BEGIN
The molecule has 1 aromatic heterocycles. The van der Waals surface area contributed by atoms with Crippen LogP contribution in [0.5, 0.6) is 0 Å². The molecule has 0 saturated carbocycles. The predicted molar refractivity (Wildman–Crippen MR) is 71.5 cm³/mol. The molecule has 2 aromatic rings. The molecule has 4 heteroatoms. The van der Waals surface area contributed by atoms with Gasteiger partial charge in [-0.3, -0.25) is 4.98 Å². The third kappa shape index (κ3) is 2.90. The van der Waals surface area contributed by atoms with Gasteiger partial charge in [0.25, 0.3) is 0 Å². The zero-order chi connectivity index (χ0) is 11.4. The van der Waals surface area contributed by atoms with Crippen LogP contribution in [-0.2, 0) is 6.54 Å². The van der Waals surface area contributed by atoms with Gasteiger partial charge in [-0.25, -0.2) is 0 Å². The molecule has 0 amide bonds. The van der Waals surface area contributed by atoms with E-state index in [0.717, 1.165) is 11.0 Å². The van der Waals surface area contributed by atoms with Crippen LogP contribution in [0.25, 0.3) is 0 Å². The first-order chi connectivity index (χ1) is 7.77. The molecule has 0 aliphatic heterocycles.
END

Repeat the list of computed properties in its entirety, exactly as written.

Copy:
The molecule has 1 aromatic heterocycles. The van der Waals surface area contributed by atoms with Crippen LogP contribution in [0.5, 0.6) is 0 Å². The molecule has 0 saturated carbocycles. The predicted molar refractivity (Wildman–Crippen MR) is 71.5 cm³/mol. The molecule has 2 aromatic rings. The molecule has 4 heteroatoms. The van der Waals surface area contributed by atoms with Gasteiger partial charge in [-0.3, -0.25) is 4.98 Å². The third kappa shape index (κ3) is 2.90. The van der Waals surface area contributed by atoms with Gasteiger partial charge in [0.25, 0.3) is 0 Å². The zero-order chi connectivity index (χ0) is 11.4. The van der Waals surface area contributed by atoms with Crippen LogP contribution in [-0.2, 0) is 6.54 Å². The van der Waals surface area contributed by atoms with Gasteiger partial charge in [-0.25, -0.2) is 0 Å². The molecule has 0 amide bonds. The van der Waals surface area contributed by atoms with E-state index in [0.717, 1.165) is 11.0 Å². The van der Waals surface area contributed by atoms with Crippen LogP contribution in [0.25, 0.3) is 0 Å². The first-order chi connectivity index (χ1) is 7.77. The molecule has 0 aliphatic heterocycles.